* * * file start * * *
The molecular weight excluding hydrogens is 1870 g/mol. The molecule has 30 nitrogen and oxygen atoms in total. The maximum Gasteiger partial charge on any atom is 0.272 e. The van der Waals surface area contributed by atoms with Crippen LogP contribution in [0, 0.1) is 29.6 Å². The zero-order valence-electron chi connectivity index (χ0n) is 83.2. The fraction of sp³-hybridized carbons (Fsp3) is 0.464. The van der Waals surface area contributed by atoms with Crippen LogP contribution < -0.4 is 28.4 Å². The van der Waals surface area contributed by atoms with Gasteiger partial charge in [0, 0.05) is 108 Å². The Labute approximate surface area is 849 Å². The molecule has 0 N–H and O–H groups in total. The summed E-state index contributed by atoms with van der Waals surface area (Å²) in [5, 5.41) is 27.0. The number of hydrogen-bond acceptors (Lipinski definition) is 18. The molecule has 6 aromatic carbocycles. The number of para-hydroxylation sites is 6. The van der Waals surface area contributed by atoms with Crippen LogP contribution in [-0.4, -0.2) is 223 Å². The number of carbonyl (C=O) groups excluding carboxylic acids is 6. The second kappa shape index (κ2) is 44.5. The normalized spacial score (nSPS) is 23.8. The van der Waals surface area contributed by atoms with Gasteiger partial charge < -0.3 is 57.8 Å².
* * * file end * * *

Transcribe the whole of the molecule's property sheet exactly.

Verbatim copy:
The molecular weight excluding hydrogens is 1870 g/mol. The molecule has 30 nitrogen and oxygen atoms in total. The maximum Gasteiger partial charge on any atom is 0.272 e. The van der Waals surface area contributed by atoms with Crippen LogP contribution in [0, 0.1) is 29.6 Å². The zero-order valence-electron chi connectivity index (χ0n) is 83.2. The fraction of sp³-hybridized carbons (Fsp3) is 0.464. The van der Waals surface area contributed by atoms with Crippen LogP contribution < -0.4 is 28.4 Å². The van der Waals surface area contributed by atoms with Gasteiger partial charge in [0, 0.05) is 108 Å². The Labute approximate surface area is 849 Å². The molecule has 0 N–H and O–H groups in total. The summed E-state index contributed by atoms with van der Waals surface area (Å²) in [5, 5.41) is 27.0. The number of hydrogen-bond acceptors (Lipinski definition) is 18. The molecule has 6 aromatic carbocycles. The number of para-hydroxylation sites is 6. The van der Waals surface area contributed by atoms with Crippen LogP contribution in [-0.4, -0.2) is 223 Å². The number of carbonyl (C=O) groups excluding carboxylic acids is 6. The second kappa shape index (κ2) is 44.5. The normalized spacial score (nSPS) is 23.8. The van der Waals surface area contributed by atoms with Gasteiger partial charge < -0.3 is 57.8 Å².